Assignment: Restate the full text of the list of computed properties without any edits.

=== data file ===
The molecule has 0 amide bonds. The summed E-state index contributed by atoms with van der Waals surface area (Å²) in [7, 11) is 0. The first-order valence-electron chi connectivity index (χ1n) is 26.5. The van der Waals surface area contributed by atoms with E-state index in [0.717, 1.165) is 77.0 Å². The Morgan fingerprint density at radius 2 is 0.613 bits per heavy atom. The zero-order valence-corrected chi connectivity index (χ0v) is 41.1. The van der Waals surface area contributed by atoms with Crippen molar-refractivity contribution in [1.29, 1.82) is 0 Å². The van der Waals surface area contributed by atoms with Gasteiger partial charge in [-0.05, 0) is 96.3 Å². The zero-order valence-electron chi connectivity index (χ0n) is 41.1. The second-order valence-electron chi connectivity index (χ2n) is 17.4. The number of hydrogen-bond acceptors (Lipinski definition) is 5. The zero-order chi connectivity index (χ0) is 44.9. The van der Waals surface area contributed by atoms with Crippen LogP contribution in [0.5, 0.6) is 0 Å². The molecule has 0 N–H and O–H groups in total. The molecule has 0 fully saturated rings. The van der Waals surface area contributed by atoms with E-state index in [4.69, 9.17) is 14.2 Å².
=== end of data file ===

The molecule has 0 amide bonds. The summed E-state index contributed by atoms with van der Waals surface area (Å²) in [7, 11) is 0. The first-order valence-electron chi connectivity index (χ1n) is 26.5. The van der Waals surface area contributed by atoms with E-state index in [0.717, 1.165) is 77.0 Å². The Morgan fingerprint density at radius 2 is 0.613 bits per heavy atom. The zero-order valence-corrected chi connectivity index (χ0v) is 41.1. The van der Waals surface area contributed by atoms with Crippen molar-refractivity contribution in [1.29, 1.82) is 0 Å². The van der Waals surface area contributed by atoms with Gasteiger partial charge in [-0.05, 0) is 96.3 Å². The zero-order valence-electron chi connectivity index (χ0n) is 41.1. The second-order valence-electron chi connectivity index (χ2n) is 17.4. The number of hydrogen-bond acceptors (Lipinski definition) is 5. The zero-order chi connectivity index (χ0) is 44.9. The van der Waals surface area contributed by atoms with Crippen LogP contribution in [0.5, 0.6) is 0 Å². The molecule has 0 N–H and O–H groups in total. The molecule has 0 fully saturated rings. The van der Waals surface area contributed by atoms with E-state index in [4.69, 9.17) is 14.2 Å².